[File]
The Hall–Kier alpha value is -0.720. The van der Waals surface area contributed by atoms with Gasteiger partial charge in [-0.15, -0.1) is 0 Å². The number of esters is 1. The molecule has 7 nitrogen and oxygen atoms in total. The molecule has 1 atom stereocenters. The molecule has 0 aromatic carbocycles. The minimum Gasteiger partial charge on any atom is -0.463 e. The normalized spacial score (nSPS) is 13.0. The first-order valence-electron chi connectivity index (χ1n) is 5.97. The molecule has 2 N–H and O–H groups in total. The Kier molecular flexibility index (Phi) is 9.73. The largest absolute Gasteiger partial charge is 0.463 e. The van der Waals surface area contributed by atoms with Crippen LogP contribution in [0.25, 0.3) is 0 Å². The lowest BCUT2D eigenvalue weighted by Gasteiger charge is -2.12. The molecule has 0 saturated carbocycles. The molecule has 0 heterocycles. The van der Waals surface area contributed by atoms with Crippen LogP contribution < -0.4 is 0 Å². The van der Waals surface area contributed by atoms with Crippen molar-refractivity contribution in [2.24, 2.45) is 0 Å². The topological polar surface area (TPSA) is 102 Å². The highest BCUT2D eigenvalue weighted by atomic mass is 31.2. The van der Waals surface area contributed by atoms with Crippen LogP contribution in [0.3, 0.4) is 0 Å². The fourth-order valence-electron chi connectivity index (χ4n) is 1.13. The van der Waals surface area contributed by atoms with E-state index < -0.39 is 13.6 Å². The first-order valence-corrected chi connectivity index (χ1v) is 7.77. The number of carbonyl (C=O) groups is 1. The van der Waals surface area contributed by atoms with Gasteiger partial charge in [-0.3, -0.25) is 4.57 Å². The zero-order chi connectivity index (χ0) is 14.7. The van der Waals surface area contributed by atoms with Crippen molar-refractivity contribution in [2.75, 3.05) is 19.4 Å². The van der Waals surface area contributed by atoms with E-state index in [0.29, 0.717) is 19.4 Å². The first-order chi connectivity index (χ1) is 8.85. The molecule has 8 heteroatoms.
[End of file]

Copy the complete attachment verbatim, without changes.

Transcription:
The Hall–Kier alpha value is -0.720. The van der Waals surface area contributed by atoms with Gasteiger partial charge in [-0.15, -0.1) is 0 Å². The number of esters is 1. The molecule has 7 nitrogen and oxygen atoms in total. The molecule has 1 atom stereocenters. The molecule has 0 aromatic carbocycles. The minimum Gasteiger partial charge on any atom is -0.463 e. The normalized spacial score (nSPS) is 13.0. The first-order valence-electron chi connectivity index (χ1n) is 5.97. The molecule has 2 N–H and O–H groups in total. The Kier molecular flexibility index (Phi) is 9.73. The largest absolute Gasteiger partial charge is 0.463 e. The van der Waals surface area contributed by atoms with Crippen LogP contribution in [0.25, 0.3) is 0 Å². The lowest BCUT2D eigenvalue weighted by Gasteiger charge is -2.12. The molecule has 0 saturated carbocycles. The molecule has 0 heterocycles. The van der Waals surface area contributed by atoms with Crippen LogP contribution < -0.4 is 0 Å². The van der Waals surface area contributed by atoms with Crippen molar-refractivity contribution in [2.24, 2.45) is 0 Å². The topological polar surface area (TPSA) is 102 Å². The highest BCUT2D eigenvalue weighted by atomic mass is 31.2. The van der Waals surface area contributed by atoms with Crippen LogP contribution in [0.3, 0.4) is 0 Å². The fourth-order valence-electron chi connectivity index (χ4n) is 1.13. The van der Waals surface area contributed by atoms with E-state index < -0.39 is 13.6 Å². The first-order valence-corrected chi connectivity index (χ1v) is 7.77. The number of carbonyl (C=O) groups is 1. The van der Waals surface area contributed by atoms with Gasteiger partial charge in [-0.3, -0.25) is 4.57 Å². The zero-order chi connectivity index (χ0) is 14.7. The van der Waals surface area contributed by atoms with Crippen molar-refractivity contribution in [2.75, 3.05) is 19.4 Å². The van der Waals surface area contributed by atoms with E-state index in [0.29, 0.717) is 19.4 Å². The first-order chi connectivity index (χ1) is 8.85. The molecule has 8 heteroatoms.